Hermes instructs Odysseus to keep the herb on him, as it will protect him from magic, and to attack Circe as if to kill her when she attempts to use her wand on him (Homer 82). Specifically, Hermes tells Odysseus that if it looks like he is going to kill her, she will become frightened and want to have sex with him (Homer 82). Hermes really is that blunt, and examining this statement will reveal not only the perverse view of female sexuality that the poem suggests, but also the underlying reason male power must be constantly reinforced at the expense of women. The assumption that Circe will want to have sex with Odysseus after he threatens to kill her inserts a kind of violence into sexuality that is particularly disturbing, because it is not that far off from the belief (frequently expressed by rapists) that a woman might actually want to be raped due to some kind of thrill or excitement. That Hermes can instruct Odysseus to engage in a kind of implied sexual violence reveals quite a lot about the larger social context, because the idea that a woman will want to sleep with a man threatening to kill her is only normalized in a society that accepts sexual violence against women in the first place.

That Circe must be overcome with the threat of sexual violence seems to stem from a deep fear of true female autonomy and power, but even, this fear is entirely expressed in male terms. Circe's magical power is expressed through her wand, a phallic symbol, and Odysseus is instructed to attack with his own symbolic phallus (his sword) only after Circe has attempted to use the wand on him (Homer 82). With the threat of sexual violence in place, Odysseus then forces Circe to promise that she will not try anything else, specifically because Odysseus and Hermes both believe that if Odysseus goes to bed with Circe, she will attempt to castrate him and make him "fit for nothing" (Homer 82-83). The fear of castration demonstrates that from the male perspective, power and autonomy is a zero-sum game, and one that depends solely on male symbols and structures. From Hermes' and Odysseus' perspective, Circe's power comes from her adoption of a symbolic phallus, and that power rests specifically on the threat of castration, because a woman's power and autonomy necessarily comes at the expense of men. This is not to say that female power does actually rest on adopting male symbols, but rather that because men retain all ultimate authority in the world of the Odyssey, any female power necessarily means a reduction in male hegemony.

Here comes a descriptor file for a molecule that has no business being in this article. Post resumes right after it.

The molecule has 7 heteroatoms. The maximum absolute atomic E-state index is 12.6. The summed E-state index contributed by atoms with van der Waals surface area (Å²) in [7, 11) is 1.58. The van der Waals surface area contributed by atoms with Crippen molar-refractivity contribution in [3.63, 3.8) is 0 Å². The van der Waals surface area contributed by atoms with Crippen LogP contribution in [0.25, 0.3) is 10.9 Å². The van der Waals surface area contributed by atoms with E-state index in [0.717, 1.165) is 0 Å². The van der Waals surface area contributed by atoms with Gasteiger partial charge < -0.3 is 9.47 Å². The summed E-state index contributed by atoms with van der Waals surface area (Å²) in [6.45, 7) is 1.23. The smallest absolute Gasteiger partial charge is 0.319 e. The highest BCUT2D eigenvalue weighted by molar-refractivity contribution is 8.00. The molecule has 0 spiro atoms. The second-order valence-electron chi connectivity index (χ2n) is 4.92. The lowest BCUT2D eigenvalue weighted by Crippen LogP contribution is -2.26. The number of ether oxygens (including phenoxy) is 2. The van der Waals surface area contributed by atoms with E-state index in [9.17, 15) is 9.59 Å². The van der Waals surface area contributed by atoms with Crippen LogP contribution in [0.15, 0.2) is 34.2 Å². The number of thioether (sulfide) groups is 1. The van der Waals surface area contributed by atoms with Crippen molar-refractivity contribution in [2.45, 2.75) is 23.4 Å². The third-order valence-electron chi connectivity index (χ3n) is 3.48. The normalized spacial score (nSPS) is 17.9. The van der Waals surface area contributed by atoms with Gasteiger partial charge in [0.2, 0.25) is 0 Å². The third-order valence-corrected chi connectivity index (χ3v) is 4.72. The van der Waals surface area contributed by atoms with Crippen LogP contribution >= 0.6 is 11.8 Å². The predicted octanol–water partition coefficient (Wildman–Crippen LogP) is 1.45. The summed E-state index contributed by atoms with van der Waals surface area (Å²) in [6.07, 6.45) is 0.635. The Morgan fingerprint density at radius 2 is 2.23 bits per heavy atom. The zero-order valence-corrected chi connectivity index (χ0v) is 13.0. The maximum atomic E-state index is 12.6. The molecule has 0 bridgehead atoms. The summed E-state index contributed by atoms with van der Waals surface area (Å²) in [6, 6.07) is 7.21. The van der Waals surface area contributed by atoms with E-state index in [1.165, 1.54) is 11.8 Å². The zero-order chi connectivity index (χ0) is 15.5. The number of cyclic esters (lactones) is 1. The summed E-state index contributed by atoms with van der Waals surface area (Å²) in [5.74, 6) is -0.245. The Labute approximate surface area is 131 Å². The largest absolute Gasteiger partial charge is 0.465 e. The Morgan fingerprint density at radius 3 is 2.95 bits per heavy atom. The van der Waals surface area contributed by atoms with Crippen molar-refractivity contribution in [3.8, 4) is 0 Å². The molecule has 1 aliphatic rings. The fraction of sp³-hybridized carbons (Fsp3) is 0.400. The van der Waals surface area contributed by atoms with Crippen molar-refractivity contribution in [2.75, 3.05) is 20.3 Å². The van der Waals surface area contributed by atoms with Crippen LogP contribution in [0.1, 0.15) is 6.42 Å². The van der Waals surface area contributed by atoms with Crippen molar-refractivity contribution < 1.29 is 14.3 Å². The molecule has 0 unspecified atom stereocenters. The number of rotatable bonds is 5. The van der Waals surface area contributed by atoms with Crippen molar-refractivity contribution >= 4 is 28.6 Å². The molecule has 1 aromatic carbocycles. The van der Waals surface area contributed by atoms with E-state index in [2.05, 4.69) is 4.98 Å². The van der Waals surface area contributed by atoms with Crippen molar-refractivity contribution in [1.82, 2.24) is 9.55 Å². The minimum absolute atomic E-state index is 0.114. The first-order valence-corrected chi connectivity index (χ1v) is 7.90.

Like Circe, Calypso is interested in keeping Odysseus as a sexual partner, and like Circe, this sexual desire is simultaneously a sign of female power encroaching on male authority and indicative of a fairly misogynistic interpretation of female sexuality. While Calypso keeps Odysseus safe after he washes ashore following the disastrous passage next to Charybdis, her actions are seemingly not rooted in anything other than sexual desire, and she gives up her hold of him as soon as Hermes tells her to (Homer 69, 192). Odysseus is presented as a noble, incorruptible man whose own sexual potency allows him to resist the temptations of Calypso and Circe. This idea even extends to Odysseus' confrontation with the Sirens, because he is able to resist their call by having his men lash him to the mast of their ship; is effect, he… [END OF PREVIEW]

Homer's Odyssey: Odysseus' Universal Journey Term Paper


Scott Fitzgerald Tender Is the Night Term Paper


James Joyce Ulysses: Chapter 5 Analysis Essay


Homerian Epic Term Paper


Occam's Razor Cuts Up Term Paper


View 10 other related papers  >>

Cite This Term Paper:

APA Format

Odyssey.  (2012, August 5).  Retrieved August 18, 2019, from https://www.essaytown.com/subjects/paper/odyssey-first-glance/7633985

MLA Format

"Odyssey."  5 August 2012.  Web.  18 August 2019. <https://www.essaytown.com/subjects/paper/odyssey-first-glance/7633985>.

Chicago Format

"Odyssey."  Essaytown.com.  August 5, 2012.  Accessed August 18, 2019.
https://www.essaytown.com/subjects/paper/odyssey-first-glance/7633985.